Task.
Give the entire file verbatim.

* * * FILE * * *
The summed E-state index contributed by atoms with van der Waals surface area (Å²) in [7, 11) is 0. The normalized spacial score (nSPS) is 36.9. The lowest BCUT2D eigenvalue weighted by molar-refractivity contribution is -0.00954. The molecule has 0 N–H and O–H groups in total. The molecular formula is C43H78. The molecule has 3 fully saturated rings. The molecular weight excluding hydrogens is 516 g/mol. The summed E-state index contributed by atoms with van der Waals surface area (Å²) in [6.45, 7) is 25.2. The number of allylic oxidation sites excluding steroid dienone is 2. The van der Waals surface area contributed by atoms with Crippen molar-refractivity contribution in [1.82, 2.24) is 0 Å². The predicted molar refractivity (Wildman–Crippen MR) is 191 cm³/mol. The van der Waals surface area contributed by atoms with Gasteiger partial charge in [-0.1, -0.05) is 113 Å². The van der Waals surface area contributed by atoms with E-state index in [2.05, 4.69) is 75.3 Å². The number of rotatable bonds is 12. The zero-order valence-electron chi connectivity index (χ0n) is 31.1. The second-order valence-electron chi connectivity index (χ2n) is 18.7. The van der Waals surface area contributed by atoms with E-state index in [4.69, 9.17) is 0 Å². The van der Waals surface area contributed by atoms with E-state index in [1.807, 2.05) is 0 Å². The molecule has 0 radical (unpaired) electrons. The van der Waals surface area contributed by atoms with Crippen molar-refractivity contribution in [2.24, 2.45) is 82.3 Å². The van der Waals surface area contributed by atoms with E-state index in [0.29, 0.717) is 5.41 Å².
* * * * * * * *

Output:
The summed E-state index contributed by atoms with van der Waals surface area (Å²) in [7, 11) is 0. The normalized spacial score (nSPS) is 36.9. The lowest BCUT2D eigenvalue weighted by molar-refractivity contribution is -0.00954. The molecule has 0 N–H and O–H groups in total. The molecular formula is C43H78. The molecule has 3 fully saturated rings. The molecular weight excluding hydrogens is 516 g/mol. The summed E-state index contributed by atoms with van der Waals surface area (Å²) in [6.45, 7) is 25.2. The number of allylic oxidation sites excluding steroid dienone is 2. The van der Waals surface area contributed by atoms with Crippen molar-refractivity contribution in [1.82, 2.24) is 0 Å². The predicted molar refractivity (Wildman–Crippen MR) is 191 cm³/mol. The van der Waals surface area contributed by atoms with Gasteiger partial charge in [-0.1, -0.05) is 113 Å². The van der Waals surface area contributed by atoms with E-state index in [2.05, 4.69) is 75.3 Å². The number of rotatable bonds is 12. The zero-order valence-electron chi connectivity index (χ0n) is 31.1. The second-order valence-electron chi connectivity index (χ2n) is 18.7. The van der Waals surface area contributed by atoms with E-state index in [4.69, 9.17) is 0 Å². The van der Waals surface area contributed by atoms with E-state index in [1.807, 2.05) is 0 Å². The molecule has 0 radical (unpaired) electrons. The van der Waals surface area contributed by atoms with Crippen molar-refractivity contribution in [2.24, 2.45) is 82.3 Å². The van der Waals surface area contributed by atoms with E-state index in [0.29, 0.717) is 5.41 Å².